The first section of the book, Blue Mud, provides several good examples of such interactions. The title poem of the book, for instance, is an apparently simple, reflective narrative that describes how


  My mother picks mushrooms
  out in the bush, small hands 
  reaching between the thistles 
  perfectly, never once getting 

The poet himself appears both as a character immediately involved in the story- "she / offers me one and I look at it / for awhile and then / put it in my mouth"-and, later, as the narrator of it: "Opening my eyes / the city looks aimless as it / vanishes at the horizon." The horizon itself expands farther, contracts, and finally centres upon: "my mother moving about/ her small house as if / she were already in heaven."

The second section of the book, There Are Horses, contains more abstract material. Some of this deals with the nature of perception which, forhilles, is as much about whatcannotbe seen as what can: "All is hidden. / Including what bodies are / and how they stand / so gently in a landscape" ("Hidden"). The concluding section, Invisible World, continues to explore modes of perception, but modulates from abstraction to a kind of mild expressionism:

  A small girl is chased 
  by a dog with three legs... 
  In the girl's eyes the dog 
  can see the sky and behind it
  a face he should know but doesn't
           ("The Wind Inside").

Hilles then balances this extravagance toward the end of the volume with the simpler statements of "Last Words to a Father" where: "You will stare at the empty chair. The house quiet on a quiet street. Off in the distance a dog will bark at someone."

For all the apparent shifts of style or points of view in the collection, all these forms of statement are fully typical of this poet with his persistently sophisticated yet humble attitude that sees, records, and then wanders quietly away again.

"Mild" or "quiet" are the last words that could be used to characterize Inge Israel's expressionistic techniques in Rifts in the Visible which brings together forty-five poems in parallel English and French versions that recount the life and work of the Russian-bom painter Chaim Sou'tine, along with other artists such as Modigliani, Chagall, and lipschitz. The volume also contains eight colou rreproductions of Soutine's lyaintings. It is a powerful if somewhat confusing evocation of his "emotionally charged colours," as Israel herself describes them. She has also explored this subject in prose with her radio play "Wild Rhythm," which appeared in The Prairie Journal of Canadian Literature (No. 27, 1996).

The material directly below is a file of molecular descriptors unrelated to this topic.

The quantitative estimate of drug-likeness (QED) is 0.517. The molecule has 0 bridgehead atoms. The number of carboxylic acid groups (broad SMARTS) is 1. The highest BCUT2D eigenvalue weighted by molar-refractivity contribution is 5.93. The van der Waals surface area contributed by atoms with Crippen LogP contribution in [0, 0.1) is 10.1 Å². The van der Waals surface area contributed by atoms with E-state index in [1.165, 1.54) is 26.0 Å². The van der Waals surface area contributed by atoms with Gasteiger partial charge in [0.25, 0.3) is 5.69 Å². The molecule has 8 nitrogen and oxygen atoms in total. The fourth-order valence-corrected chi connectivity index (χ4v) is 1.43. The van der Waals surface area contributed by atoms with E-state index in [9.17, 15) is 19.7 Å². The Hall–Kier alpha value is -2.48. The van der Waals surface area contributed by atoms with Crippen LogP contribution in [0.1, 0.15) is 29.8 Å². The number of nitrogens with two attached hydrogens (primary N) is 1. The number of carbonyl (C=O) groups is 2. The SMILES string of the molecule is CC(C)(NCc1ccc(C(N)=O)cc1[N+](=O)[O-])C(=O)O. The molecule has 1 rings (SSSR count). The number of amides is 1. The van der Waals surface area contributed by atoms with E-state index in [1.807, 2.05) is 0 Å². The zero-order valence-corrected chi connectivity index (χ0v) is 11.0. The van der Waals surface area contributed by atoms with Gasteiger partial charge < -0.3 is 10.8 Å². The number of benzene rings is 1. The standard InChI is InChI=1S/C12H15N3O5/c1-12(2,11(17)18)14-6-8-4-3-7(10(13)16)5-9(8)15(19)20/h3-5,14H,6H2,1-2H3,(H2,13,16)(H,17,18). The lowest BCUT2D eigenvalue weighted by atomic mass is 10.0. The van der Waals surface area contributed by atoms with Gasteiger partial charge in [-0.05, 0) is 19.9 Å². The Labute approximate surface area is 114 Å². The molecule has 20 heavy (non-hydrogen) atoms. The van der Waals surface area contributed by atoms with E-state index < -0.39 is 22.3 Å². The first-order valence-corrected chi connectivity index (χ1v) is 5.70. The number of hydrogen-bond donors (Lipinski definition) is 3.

Modigliani appears both as a character in the play and as a passing reference in the poem "Mademoiselle Garde." Marc Chagall takes a more significant role in this cityscape as he "spreads his memories / on endless feast tables / weddings holy days / one or two pogroms thrown in" ("Memories"). The ironic juxtaposition here is typical of Soutine's world view-or perhaps, more accurately, of Inge Israel's view of him and his world. A similar blend of the lyrical and the grotesque appears in the psychological study "Must Waif' ("II faut que j'attende") as the painter perceives:

  at first slow to warm 
  to melt icy blue remnants 
  of winter's glare, 
  beguilingly wraps itself 
  over surfaces like a spider 
  spinning silken threads
  around its victim before
  injecting the venom 
  that will preserve it 
  for slow consumption

Soutine's techniques a painter are replicated to some extent by the verbal method of the poems. The in-your-face vulgarity of his 1924 oil "Boeuf écorché" ("Carcass of Beef'), one of the plates in this volume, is re-created in the abrupt beginning of: "of courseRembrandt's "Slaughtered-Ox" / is magnificent!" followed by the hushed tones of "but I want to show / all of Paris in this slab of beef..." and concluding with a crudely casual reference to "the fresh blood / from the slaughterhouse" that he requires to "touch up / the rotting parts // and get on with my work."